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Maryland Department of Labor, Licensing and Regulation (DLLR)

Organization Description: The Correctional Education program is a part of the Division of Career Technology and Adult Learning in the Maryland Department of Labor, Licensing and Regulation (DLLR). This is the division that provides leadership and training for adult education providers and administers the General Educational Development (GED®) Tests in Maryland. Correctional Education was transferred from the Division of Correction to the State Department of Education in 1978, so it has a long history as part of the Office of the State Superintendent of Schools. By law, Correctional Education provides educational programs to the inmates housed in the Division of Correction and the Patuxent Institution.

Correctional Education provides adult basic education (ABE), GED® instruction, special education, secondary and postsecondary vocational training, postsecondary academic instruction, and library services in each major Maryland adult prison, as well as many of the pre-release facilities.

Postsecondary education ended in 1995 with the loss of Pell grants for inmates but was reinstituted in fiscal year 1999 based on new federal funds for younger inmates and a private foundation grant.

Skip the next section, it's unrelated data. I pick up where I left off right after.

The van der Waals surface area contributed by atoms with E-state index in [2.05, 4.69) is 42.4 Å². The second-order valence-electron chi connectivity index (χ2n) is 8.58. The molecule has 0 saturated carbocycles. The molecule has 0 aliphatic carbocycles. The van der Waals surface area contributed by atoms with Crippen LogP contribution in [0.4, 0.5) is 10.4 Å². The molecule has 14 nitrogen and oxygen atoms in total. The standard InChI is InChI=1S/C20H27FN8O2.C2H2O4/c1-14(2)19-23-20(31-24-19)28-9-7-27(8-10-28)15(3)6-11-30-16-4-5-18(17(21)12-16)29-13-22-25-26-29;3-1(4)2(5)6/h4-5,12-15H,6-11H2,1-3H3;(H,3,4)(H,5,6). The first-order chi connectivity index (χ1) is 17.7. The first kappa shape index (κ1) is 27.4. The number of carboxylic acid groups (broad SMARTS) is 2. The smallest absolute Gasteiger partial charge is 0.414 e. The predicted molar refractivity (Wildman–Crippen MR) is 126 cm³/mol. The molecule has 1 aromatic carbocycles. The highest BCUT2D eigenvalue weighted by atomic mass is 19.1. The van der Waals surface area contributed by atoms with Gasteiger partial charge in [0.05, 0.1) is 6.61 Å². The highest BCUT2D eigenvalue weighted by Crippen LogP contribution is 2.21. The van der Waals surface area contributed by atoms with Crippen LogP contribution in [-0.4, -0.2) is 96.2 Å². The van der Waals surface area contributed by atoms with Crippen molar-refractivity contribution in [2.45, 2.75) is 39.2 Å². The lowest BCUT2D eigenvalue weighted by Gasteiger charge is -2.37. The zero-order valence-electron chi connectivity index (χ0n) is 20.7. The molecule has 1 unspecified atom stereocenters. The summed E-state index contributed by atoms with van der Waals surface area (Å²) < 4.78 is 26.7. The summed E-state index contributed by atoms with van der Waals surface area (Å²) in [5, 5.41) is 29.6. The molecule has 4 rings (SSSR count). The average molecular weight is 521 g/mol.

Currently, the agency employs about 210 full-time staff and contracts for additional full- and part-time employees through local community colleges. Academic programs (ABE® and GED®) are open-ended and continuous, 12 months per year, with students attending until they are transferred, released, or obtain a GED®. Vocational programs are scheduled on a six- to seven-month basis, and students complete as many of the competencies as possible during this time. Each student receives a report indicating the level and number of competencies and certificates completed. The numbers of students who participate in each of the educational program areas are shown in the annual report to the Educational Coordinating Council for Correctional Education, chaired by the State Superintendent of Schools. On a typical day, more than 4,500 students participate in education in the Maryland state prisons. In fiscal year 2000, more than 1,000 students received high school diplomas.



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